DHCP (Dynamic Host Configuration Protocol) explained.

DHCP, four letters that network administrators love. Would you like to know why?

What is DHCP? 

The Dynamic Host Configuration Protocol (DHCP) is a helpful solution for management, very used on TCP/IP networks. It provides automatically IP addresses and all the necessary network configurations (DNS server, default gateway, etc.) to connected devices to communicate. 

The magic word here is “automatically”. Usually, such tasks are executed manually by network administrators. If they manage a small network, it can be ok. But talking about big networks to be in charge of that can really be overwhelming. 

Dynamic Host Configuration Protocol works on a client-server model. Clients must have DHCP to communicate with a DHCP server properly. 

How does DHCP work?

If we consider just the assignment of IP addresses, let’s say that every device that connects to a network requires a unique IP address. The same IP address can’t work for two or more devices. If, by mistake, one IP address is given to two different devices, the connection won’t work, or perhaps, only one will manage to get it but not the other.

Once an IP address is given and the connection works, there is still constant monitoring over it, with different management’s objectives. If it expires but the device wants to keep connected, the IP address must be renewed. It’s also important to check when the IP address is not in use anymore because more devices connected ask for one, and administrators can’t run out of resources (IP addresses).

When you have DHCP, all these tasks can be configured in the most convenient way for you, and then they will happen automatically without the need for human supervision. 

What is the DORA process?

Dynamic Host Configuration Protocol works through a four-step process. Four messages are exchanged between a client and a DHCP server. 

D”, DHCP Discover message. A connected device needs an IP address. To request it, the first message it sends to the network is to discover a DHCP server that can provide it.

O”, DHCP Offer message. Once the Dynamic Host Configuration Protocol server receives the discover message from a client, it will respond with the requested IP address. It will offer this resource to the device.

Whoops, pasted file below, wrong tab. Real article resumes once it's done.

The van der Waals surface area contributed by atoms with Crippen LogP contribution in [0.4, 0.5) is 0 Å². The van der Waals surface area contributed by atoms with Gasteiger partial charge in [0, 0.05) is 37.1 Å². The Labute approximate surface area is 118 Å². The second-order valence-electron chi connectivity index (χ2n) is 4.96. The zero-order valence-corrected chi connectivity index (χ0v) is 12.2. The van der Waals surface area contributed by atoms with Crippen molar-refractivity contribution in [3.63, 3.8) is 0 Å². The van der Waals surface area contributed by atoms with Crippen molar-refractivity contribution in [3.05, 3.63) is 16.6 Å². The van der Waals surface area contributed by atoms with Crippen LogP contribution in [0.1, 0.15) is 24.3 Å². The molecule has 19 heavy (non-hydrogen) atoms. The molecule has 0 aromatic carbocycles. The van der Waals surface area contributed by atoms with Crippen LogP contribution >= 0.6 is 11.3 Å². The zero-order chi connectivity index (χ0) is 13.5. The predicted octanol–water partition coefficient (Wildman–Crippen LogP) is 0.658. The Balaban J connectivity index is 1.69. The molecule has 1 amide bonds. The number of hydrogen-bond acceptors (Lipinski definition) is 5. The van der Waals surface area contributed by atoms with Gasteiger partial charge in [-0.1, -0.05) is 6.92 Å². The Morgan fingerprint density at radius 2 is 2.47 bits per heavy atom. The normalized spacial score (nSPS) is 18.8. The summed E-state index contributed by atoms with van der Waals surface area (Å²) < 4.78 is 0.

R”, DHCP Request message. The device receives the IP address, and it will send a request message where basically it will say something like: “I’m ok with the resource (IP address), assign it to me”.

A”, DHCP Acknowledgement message. The DHCP server receives the device’s message accepting the IP address. Then, it will supply the IP address and all the necessary data and configurations for using it (DNS server, subnet mask…). It will register information related to the device, like:

  • The IP address assigned. Number sequence.
  • The expiration date of the IP address. Remember, this resource can be used for a specific period of time. When the use time finishes, it gets back to the IP pool, and it will be supplied to a different device. 
  • Media access control address (MAC address), the unique identifier given to a network interface controller (NIC) to use as a network address for communications that take place in a specific part of that network.

Benefits of using DHCP.

  • Managing IP addresses for your network will be easier and more efficient. All tasks related to them can happen without you checking them one by one. 
  • Human mistakes while managing IP addresses will be fewer. 
  • Configurations, changes, and upgrades related to those complex serial numbers will be managed accurately by DHCP. 

Conclusion.

The possibility of making daily, repetitive tasks happen automatically is really attractive. DHCP is a smart choice. Try and experience its efficiency directly. Your network’s productivity will be truly improved.  

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